The Covid-19 continues to disrupt the world of sport.

Nearly six months before the Tokyo Olympics, already postponed by one year due to the pandemic, uncertainty still weighs on its progress.

The Japanese government reaffirmed Monday, January 18 that they would take place, even as a minister for the first time publicly mentioned a postponement or cancellation a few days earlier.

The sharp upsurge in infections in Japan and the emergence of a local variant revives doubts about the possibility of organizing the Olympic Games in Tokyo this year, where a state of emergency has been declared.

>> Read also on Covid-19: the variant of the virus discovered in Japan, a challenge for vaccines?

The organizing committee is already preparing adaptations, such as a reduction in the number of staff present during the opening and closing ceremonies.

A revamped opening ceremony

"In order to ensure the safety and security of athletes and to simplify operations during the Tokyo-2020 Games, we believe it is necessary to reconsider the number of participants at the opening and closing ceremonies," wrote the organizers Monday in a statement sent to AFP.

The International Olympic Committee (IOC) expects that number to nearly halve for the opening ceremony scheduled for July 23, according to the

Yomiuri Shimbun



Around 6,000 athletes are expected to participate in the ceremony while more than 11,000 athletes from around the world are expected to compete in Tokyo.

The organizers did not immediately give any figures, however, explaining that the details were still being discussed with the IOC.

According to the Yomiuri Shimbun, health restrictions limiting the time spent in the Olympic Village would explain this drastic drop.

Because these restrictions mean that athletes will not be able to access the Olympic Village more than five days before the scheduled start of their respective competitions.

They must also leave the premises two days after the end of their tests.

Despite a Japanese population overwhelmingly reluctant at present, the organizers and the Japanese government assure that the Games can be held safely this summer, even if the Covid-19 pandemic is not under control by then.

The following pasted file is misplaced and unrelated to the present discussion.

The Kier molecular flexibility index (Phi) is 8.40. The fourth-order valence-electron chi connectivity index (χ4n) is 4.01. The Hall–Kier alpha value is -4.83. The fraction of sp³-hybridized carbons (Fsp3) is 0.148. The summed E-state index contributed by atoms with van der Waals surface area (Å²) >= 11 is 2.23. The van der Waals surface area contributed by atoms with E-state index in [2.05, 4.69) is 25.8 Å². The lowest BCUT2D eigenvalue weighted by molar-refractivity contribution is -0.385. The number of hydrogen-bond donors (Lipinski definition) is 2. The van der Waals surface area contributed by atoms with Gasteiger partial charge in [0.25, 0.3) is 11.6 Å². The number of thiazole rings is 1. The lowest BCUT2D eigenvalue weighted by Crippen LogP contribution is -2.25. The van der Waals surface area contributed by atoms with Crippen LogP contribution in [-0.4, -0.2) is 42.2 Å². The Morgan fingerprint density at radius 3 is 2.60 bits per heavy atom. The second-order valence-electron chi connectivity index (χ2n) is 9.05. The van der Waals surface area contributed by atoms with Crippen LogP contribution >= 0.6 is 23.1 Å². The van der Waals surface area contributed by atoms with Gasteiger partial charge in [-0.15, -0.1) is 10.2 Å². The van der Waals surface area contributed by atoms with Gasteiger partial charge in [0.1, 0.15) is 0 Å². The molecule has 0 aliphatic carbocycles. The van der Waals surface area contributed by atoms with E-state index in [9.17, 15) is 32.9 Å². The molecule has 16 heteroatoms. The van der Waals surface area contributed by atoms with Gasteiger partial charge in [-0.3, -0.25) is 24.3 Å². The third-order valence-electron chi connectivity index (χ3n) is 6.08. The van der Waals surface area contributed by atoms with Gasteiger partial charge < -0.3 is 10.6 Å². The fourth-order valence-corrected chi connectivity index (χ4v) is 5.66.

"Everything can happen"

Taro Kono, Minister of Administrative Reform and key figure in the government, however, broke this unity of speech on Friday January 15.

He did not rule out the Games being canceled, with Tokyo and ten other departments in Japan currently in a state of emergency, at least until February 7.

#Japan 🇯🇵 Once delayed the #TokyoOlympics may not go as planned this summer, Japanese Minister Taro Kono said in an interview with @Reuters

- AsiaNews (@AsiaNews_FR) January 14, 2021

"Given the coronavirus situation, anything can happen," Taro Kono said during a press briefing.

"The organizing committee and the IOC must of course think about back-up plans."

"The government has not changed its position on the Olympic and Paralympic Games," however, government spokesman Katsunobu Kato corrected on Monday.

The president of the organizing committee of the Games, Yoshiro Mori estimated last week that it was "absolutely impossible" to postpone the Olympics after the heavy investments, financial and human, undertaken so far.

Yoshiro Mori said Japan should determine, depending on how the pandemic progresses, whether it accepts foreign spectators.

"We will have to make a very difficult decision between February or March."

With AFP

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